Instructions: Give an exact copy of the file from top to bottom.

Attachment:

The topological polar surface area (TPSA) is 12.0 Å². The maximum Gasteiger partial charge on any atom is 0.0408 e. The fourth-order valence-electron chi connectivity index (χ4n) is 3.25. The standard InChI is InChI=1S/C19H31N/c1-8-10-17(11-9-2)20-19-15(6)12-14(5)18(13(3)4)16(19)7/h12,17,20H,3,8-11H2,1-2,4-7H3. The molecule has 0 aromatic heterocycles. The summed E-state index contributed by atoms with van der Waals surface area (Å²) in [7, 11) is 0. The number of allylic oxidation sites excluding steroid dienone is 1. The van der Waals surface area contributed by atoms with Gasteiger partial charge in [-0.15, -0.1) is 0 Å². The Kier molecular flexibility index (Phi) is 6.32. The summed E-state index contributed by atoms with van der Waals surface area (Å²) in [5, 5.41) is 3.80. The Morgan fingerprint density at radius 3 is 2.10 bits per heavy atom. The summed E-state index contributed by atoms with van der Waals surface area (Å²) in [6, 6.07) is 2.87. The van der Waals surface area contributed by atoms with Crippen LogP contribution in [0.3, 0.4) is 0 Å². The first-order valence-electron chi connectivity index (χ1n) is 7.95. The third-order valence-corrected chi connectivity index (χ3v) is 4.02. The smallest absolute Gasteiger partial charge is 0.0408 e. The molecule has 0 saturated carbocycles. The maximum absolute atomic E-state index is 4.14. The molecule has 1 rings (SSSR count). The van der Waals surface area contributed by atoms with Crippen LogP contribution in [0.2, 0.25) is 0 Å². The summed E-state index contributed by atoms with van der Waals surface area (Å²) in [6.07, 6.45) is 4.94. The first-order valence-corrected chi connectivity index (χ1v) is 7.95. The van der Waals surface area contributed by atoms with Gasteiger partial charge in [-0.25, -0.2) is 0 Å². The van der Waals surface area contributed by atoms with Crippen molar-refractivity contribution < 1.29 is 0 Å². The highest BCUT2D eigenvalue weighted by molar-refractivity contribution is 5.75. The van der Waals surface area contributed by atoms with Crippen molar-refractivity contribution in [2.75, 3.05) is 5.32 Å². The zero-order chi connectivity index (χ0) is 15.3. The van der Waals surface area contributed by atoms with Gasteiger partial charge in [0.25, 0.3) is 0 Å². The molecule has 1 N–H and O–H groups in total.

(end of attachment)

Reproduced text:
The topological polar surface area (TPSA) is 12.0 Å². The maximum Gasteiger partial charge on any atom is 0.0408 e. The fourth-order valence-electron chi connectivity index (χ4n) is 3.25. The standard InChI is InChI=1S/C19H31N/c1-8-10-17(11-9-2)20-19-15(6)12-14(5)18(13(3)4)16(19)7/h12,17,20H,3,8-11H2,1-2,4-7H3. The molecule has 0 aromatic heterocycles. The summed E-state index contributed by atoms with van der Waals surface area (Å²) in [7, 11) is 0. The number of allylic oxidation sites excluding steroid dienone is 1. The van der Waals surface area contributed by atoms with Gasteiger partial charge in [-0.15, -0.1) is 0 Å². The Kier molecular flexibility index (Phi) is 6.32. The summed E-state index contributed by atoms with van der Waals surface area (Å²) in [5, 5.41) is 3.80. The Morgan fingerprint density at radius 3 is 2.10 bits per heavy atom. The summed E-state index contributed by atoms with van der Waals surface area (Å²) in [6, 6.07) is 2.87. The van der Waals surface area contributed by atoms with Crippen LogP contribution in [0.3, 0.4) is 0 Å². The first-order valence-electron chi connectivity index (χ1n) is 7.95. The third-order valence-corrected chi connectivity index (χ3v) is 4.02. The smallest absolute Gasteiger partial charge is 0.0408 e. The molecule has 0 saturated carbocycles. The maximum absolute atomic E-state index is 4.14. The molecule has 1 rings (SSSR count). The van der Waals surface area contributed by atoms with Crippen LogP contribution in [0.2, 0.25) is 0 Å². The summed E-state index contributed by atoms with van der Waals surface area (Å²) in [6.07, 6.45) is 4.94. The first-order valence-corrected chi connectivity index (χ1v) is 7.95. The van der Waals surface area contributed by atoms with Gasteiger partial charge in [-0.25, -0.2) is 0 Å². The van der Waals surface area contributed by atoms with Crippen molar-refractivity contribution < 1.29 is 0 Å². The highest BCUT2D eigenvalue weighted by molar-refractivity contribution is 5.75. The van der Waals surface area contributed by atoms with Crippen molar-refractivity contribution in [2.75, 3.05) is 5.32 Å². The zero-order chi connectivity index (χ0) is 15.3. The van der Waals surface area contributed by atoms with Gasteiger partial charge in [0.25, 0.3) is 0 Å². The molecule has 1 N–H and O–H groups in total.